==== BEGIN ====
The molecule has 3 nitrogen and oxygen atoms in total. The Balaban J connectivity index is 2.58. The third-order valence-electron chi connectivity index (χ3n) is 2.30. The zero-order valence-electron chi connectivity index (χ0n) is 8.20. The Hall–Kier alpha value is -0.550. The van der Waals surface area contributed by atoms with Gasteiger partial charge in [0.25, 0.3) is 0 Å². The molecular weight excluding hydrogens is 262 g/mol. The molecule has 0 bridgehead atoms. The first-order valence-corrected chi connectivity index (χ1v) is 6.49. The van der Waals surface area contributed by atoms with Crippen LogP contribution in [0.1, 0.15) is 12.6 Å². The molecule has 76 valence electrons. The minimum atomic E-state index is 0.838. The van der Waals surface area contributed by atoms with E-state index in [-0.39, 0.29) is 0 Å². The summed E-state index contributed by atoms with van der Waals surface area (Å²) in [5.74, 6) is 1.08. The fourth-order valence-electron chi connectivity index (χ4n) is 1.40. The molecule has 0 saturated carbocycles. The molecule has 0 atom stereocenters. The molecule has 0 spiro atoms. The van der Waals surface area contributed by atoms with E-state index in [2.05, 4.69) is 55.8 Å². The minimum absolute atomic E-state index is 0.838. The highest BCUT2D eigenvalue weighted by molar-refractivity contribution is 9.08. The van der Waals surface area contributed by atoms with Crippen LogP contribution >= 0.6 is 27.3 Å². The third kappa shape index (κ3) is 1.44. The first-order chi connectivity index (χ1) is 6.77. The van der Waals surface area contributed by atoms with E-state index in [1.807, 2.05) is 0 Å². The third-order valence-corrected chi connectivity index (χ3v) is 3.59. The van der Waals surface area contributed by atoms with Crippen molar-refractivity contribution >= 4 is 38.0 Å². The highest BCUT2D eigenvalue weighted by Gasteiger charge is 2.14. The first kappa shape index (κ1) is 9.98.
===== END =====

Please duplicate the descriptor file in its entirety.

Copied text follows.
The molecule has 3 nitrogen and oxygen atoms in total. The Balaban J connectivity index is 2.58. The third-order valence-electron chi connectivity index (χ3n) is 2.30. The zero-order valence-electron chi connectivity index (χ0n) is 8.20. The Hall–Kier alpha value is -0.550. The van der Waals surface area contributed by atoms with Gasteiger partial charge in [0.25, 0.3) is 0 Å². The molecular weight excluding hydrogens is 262 g/mol. The molecule has 0 bridgehead atoms. The first-order valence-corrected chi connectivity index (χ1v) is 6.49. The van der Waals surface area contributed by atoms with Crippen LogP contribution in [0.1, 0.15) is 12.6 Å². The molecule has 76 valence electrons. The minimum atomic E-state index is 0.838. The van der Waals surface area contributed by atoms with E-state index in [-0.39, 0.29) is 0 Å². The summed E-state index contributed by atoms with van der Waals surface area (Å²) in [5.74, 6) is 1.08. The fourth-order valence-electron chi connectivity index (χ4n) is 1.40. The molecule has 0 saturated carbocycles. The molecule has 0 atom stereocenters. The molecule has 0 spiro atoms. The van der Waals surface area contributed by atoms with E-state index in [2.05, 4.69) is 55.8 Å². The minimum absolute atomic E-state index is 0.838. The highest BCUT2D eigenvalue weighted by molar-refractivity contribution is 9.08. The van der Waals surface area contributed by atoms with Crippen LogP contribution >= 0.6 is 27.3 Å². The third kappa shape index (κ3) is 1.44. The first-order chi connectivity index (χ1) is 6.77. The van der Waals surface area contributed by atoms with E-state index in [1.807, 2.05) is 0 Å². The third-order valence-corrected chi connectivity index (χ3v) is 3.59. The van der Waals surface area contributed by atoms with Crippen molar-refractivity contribution >= 4 is 38.0 Å². The highest BCUT2D eigenvalue weighted by Gasteiger charge is 2.14. The first kappa shape index (κ1) is 9.98.